There's also a difference in the display cutouts. The X2, being a slightly older model, has a more traditional notch at the top of the display, while the 6 Pro gets a more premium looking dual hole-punch cutout for its two selfie cameras.
Watching videos is fun on both phones but the Realme X2 does provide slightly richer colours and is a tad brighter than the 6 Pro. Both phones are Widevine L1 certified, which means they are capable of playing HD or higher resolution videos in streaming apps such as Netflix. Audio quality is very similar across both phones and it's really hard to pick a single winner. Both have Dolby Atmos enhancements, which is on by default. The sound is rich and loud, with good details for vocals and the mid-range.
The Realme 6 Pro has a slightly larger 4,300mAh, compared to the 4,000mAh one in the Realme X2. We noticed a big difference in runtime for our battery loop test, though. The X2 ran for just over 13 hours, while the 6 Pro ran for nearly 22 hours. To be fair, when we tested the X2, it was running ColorOS 6 based on Android 9, while the 6 Pro was running on Realme UI based on Android 10. With actual usage, both phones will easily last for a day and half before needing a charge, which is a good thing. There's 30W VOOC Flash Charge 4 technology in both phones too, which take both batteries from zero to above 90 percent in an hour.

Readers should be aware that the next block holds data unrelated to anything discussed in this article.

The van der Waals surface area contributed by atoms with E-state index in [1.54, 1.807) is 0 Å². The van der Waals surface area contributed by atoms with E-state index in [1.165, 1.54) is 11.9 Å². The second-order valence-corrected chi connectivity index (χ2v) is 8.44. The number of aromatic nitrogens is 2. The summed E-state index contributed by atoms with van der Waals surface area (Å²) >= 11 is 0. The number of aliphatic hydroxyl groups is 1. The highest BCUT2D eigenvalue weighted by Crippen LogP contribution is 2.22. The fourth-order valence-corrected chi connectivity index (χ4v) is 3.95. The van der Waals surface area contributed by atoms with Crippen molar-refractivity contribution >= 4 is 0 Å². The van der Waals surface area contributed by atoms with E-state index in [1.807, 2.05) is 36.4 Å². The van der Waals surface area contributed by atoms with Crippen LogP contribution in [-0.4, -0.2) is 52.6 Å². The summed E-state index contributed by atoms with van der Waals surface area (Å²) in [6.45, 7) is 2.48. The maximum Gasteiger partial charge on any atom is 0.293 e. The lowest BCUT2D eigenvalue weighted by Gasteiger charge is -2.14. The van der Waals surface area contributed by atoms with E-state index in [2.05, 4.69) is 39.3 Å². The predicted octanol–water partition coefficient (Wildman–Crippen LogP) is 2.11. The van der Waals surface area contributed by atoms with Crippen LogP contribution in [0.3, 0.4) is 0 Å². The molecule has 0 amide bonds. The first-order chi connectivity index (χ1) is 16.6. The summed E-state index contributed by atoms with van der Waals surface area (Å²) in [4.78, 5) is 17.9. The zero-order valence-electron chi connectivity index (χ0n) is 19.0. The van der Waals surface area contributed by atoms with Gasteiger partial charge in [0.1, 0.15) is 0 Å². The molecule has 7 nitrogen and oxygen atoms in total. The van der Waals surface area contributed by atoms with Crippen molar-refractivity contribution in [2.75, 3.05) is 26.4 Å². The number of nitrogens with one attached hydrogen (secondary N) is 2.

The Realme X2 and the 6 Pro both have the same 64-megapixel Samsung GW1 sensor for the primary camera, plus an 8-megapixel wide-angle camera and a 2-megapixel macro camera. The fourth camera on each phone is a bit different. The X2 has a depth camera, while the 6 Pro has a 12-megapixel telephoto camera. The selfie cameras are also a bit different. The X2 uses a 32-megapixel sensor, while the 6 Pro has two selfie cameras — a 16-megapixel primary sensor and an 8-megapixel sensor with a wide-angle lens. Both phones have the exact same camera app, with the same shooting modes and features.
Under good light, the Realme 6 Pro and the X2's primary cameras capture nearly identical images. The colour tone is a bit warmer on the Realme X2, while the 6 Pro has a more neutral tone, but both capture very good details and colours. The wide-angle cameras are useful and both phones perform virtually identically here. Close-ups look good, with pleasing depth of field, good details, and rich colours. When it comes to extreme close-ups, we found the 6 Pro's macro camera to do a much better job than the macro camera in the X2.